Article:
- Stand-up comedian John Robertson’s debut novel perfectly captures a kid's sense of the bizarre
- Readers will see parallels to another beloved children’s writer, Roald Dahl
The Little Town of Marrowville
By John Robertson
Published by Penguin
ISBN 978 0241 344474 3
The little town of Marrowville is a dreadful place. Gloomy clouds of mist and rain hang over the town even at the height of summer. Sunshine rarely gets through the smog and darkness that smother the town day in, day out.
All the shops and houses are so old they have to lean on each other or they would fall over. The few gardens in the town are choked with weeds. And there is just one, lonely tree. At Mr Wuntree's shop nearby, you can buy a T-shirt with a scrappy print of One Tree on the front.
The streets are cluttered with rubbish, most of it the work of the Wreckers, government-appointed thugs whose job is to break into people's houses and smash them apart.
Most (but not all!) of the children in Marrowville deserve much better. The reader's sympathy goes out immediately to Aubrey and Aubrey's Sister who live there with their ghastly father, Howard Howard, a 12-fingered Wrecker.
This monster of a father is very cruel to his kids and has never bothered to give his daughter a name. The poor girl is just called Aubrey's Sister.
Fortunately, just when readers have had enough of Howard Howard, he is disposed of in a very original way, and Aubrey and Aubrey's Sister are suddenly orphans. The novel's ridiculous, marvellous plot now takes off at full speed.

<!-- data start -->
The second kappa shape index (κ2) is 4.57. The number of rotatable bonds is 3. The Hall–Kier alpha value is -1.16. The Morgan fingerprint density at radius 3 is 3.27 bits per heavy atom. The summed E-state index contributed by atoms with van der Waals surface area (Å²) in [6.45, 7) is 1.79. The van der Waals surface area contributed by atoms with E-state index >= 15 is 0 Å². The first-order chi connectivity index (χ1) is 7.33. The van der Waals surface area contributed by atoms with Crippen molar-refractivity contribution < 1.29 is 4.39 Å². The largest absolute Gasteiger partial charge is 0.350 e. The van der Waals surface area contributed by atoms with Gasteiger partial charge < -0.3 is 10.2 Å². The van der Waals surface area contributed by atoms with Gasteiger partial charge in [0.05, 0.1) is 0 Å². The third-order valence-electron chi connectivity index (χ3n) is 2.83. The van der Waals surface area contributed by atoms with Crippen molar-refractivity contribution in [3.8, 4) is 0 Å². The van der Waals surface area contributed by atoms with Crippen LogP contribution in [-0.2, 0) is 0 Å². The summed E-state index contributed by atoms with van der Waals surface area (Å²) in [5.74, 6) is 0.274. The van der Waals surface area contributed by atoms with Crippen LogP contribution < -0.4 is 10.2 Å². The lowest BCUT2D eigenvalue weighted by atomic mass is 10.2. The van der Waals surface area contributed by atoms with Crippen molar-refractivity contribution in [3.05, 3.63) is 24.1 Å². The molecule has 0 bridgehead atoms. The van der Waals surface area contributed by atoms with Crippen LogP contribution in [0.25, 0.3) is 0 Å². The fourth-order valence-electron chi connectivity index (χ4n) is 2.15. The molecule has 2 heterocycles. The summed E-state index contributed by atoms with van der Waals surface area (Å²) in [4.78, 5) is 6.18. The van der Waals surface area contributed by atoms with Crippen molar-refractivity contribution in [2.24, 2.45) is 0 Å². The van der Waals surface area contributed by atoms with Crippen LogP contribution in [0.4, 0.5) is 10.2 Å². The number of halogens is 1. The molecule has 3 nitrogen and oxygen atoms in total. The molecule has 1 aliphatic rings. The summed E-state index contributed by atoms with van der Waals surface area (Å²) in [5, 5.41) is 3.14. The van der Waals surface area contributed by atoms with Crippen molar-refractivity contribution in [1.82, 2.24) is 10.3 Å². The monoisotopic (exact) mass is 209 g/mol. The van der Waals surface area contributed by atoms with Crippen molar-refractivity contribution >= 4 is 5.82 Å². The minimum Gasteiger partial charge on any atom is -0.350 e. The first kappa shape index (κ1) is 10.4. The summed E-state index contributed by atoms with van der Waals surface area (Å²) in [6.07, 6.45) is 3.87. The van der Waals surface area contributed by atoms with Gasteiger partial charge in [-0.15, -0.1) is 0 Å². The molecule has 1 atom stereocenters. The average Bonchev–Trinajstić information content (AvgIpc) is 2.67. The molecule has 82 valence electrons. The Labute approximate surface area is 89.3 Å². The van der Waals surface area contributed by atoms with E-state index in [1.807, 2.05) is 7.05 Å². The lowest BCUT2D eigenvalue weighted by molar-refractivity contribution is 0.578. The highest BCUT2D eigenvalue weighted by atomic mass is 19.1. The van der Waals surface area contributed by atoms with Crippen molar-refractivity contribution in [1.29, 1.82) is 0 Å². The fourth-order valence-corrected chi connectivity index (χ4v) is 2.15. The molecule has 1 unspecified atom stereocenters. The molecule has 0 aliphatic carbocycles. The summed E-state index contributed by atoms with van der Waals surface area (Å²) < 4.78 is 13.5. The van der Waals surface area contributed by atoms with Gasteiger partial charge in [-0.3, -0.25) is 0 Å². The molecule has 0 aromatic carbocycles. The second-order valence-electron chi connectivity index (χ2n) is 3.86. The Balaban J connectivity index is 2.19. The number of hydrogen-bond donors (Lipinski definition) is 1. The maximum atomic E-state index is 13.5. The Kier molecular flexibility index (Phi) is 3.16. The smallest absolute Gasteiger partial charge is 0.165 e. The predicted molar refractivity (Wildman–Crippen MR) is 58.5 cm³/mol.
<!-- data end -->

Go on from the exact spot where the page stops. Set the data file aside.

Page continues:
The vivid imagination behind The Little Town of Marrowville belongs to John Robertson, an award-winning stand-up comedian who has been making people laugh with his stage shows since 2003.
Marrowville is Robertson's debut novel yet he hits a child's sense of the bizarre and grossly ridiculous right on the head.
Novels that make young readers shriek with delight, but which might have adult readers turning up their noses, are very difficult to write. Roald Dahl understood a child's sense of the darkly ridiculous, and Robertson pushes this up a good few notches here.
When they are released from their father's clutches, Aubrey and Aubrey's Sister spend the rest of the novel trying to escape the results of what happened to him. They have to use all their ingenuity to stay one step ahead of the horrible adults who pursue them through the dark streets of the creepy place they call home.
The town's inhabitants have names such as Boneless Charlie, Rodney Paste, Boss Smasher and The Grinders. You get the idea. All of them are quite mad and monstrous.
Will the siblings be able to save themselves? And will the sun ever rise over the little town of Marrowville?
Fun for both little kids and their older siblings who will pretend they're too cool for such books, The Little Town of Marrowville is highly recommended. The sequel can't come soon enough.